A state of dramatic peaks and mountains, Nevada is dry and dusty, but also truly beautiful with its often barren landscape. Throughout the rocks and dry stream-beds in Nevada, you’ll find the state flower growing in abundance. Sagebrush has a rich and heady herb scent and grows easily in this, one of the driest states in the nation. The state flower of Nevada was officially declared sagebrush in 1917 with additional adoptions and resolutions to ensure its position in 1959 and 1967.
The state flower of Nevada is really more of a shrub or small tree. One of the hardiest plants, sagebrush is coarse with a silver or gray shade to its needle-like leaves. The sagebrush does produce flowers that are tiny and yellow in certain portions of the year. Growing very well in barren areas, sage brush is the most common vegetation found throughout the Great Basin desert and can grow up to ten feet in height.
The fragrant sagebrush is common throughout the southwest and grows from Nevada and Arizona up into Canada following the driest regions. While common, sagebrush is not ideal for livestock grazing but is beautiful as you hike through the deserts in these rural areas. If you walk through the desert in the summer months, you’ll find long stems of yellow flowers as the sagebrush flowers in June.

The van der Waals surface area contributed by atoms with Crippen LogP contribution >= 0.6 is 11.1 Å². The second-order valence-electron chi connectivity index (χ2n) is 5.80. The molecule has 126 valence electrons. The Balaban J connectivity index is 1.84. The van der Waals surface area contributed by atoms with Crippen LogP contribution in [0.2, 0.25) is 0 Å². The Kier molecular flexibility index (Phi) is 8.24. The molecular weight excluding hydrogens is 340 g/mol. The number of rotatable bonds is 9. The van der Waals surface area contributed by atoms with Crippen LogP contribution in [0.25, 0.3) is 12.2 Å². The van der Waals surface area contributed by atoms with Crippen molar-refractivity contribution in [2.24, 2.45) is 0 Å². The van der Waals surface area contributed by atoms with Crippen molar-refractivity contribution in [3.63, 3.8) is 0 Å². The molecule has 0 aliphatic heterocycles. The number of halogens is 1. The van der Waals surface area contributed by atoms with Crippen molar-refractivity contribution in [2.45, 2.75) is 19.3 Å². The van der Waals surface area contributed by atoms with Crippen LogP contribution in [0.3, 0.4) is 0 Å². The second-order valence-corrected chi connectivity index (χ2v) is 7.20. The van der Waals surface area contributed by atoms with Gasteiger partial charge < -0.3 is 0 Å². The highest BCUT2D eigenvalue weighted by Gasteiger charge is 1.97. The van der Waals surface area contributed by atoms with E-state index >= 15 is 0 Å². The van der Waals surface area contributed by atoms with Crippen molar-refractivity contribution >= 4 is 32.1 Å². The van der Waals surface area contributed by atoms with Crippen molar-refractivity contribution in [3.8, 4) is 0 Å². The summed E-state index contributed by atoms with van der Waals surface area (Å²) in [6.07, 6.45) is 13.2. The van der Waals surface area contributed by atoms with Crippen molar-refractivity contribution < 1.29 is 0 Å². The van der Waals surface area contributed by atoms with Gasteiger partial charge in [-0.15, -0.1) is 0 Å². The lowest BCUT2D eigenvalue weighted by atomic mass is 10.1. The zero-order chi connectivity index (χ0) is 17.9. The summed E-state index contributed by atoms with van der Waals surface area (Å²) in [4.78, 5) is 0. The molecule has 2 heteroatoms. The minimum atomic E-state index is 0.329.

Sagebrush is “hopelessly common” in Nevada earning it the distinction of being the state flower. To grow sagebrush anywhere else, you need simply plant a small specimen in a spot that is very sunny and very well drained. The sagebrush can grow to be up to ten feet tall, but it grows very slowly taking years to even grow a foot or two making it a nice addition to a garden for its fragrance and striking colors.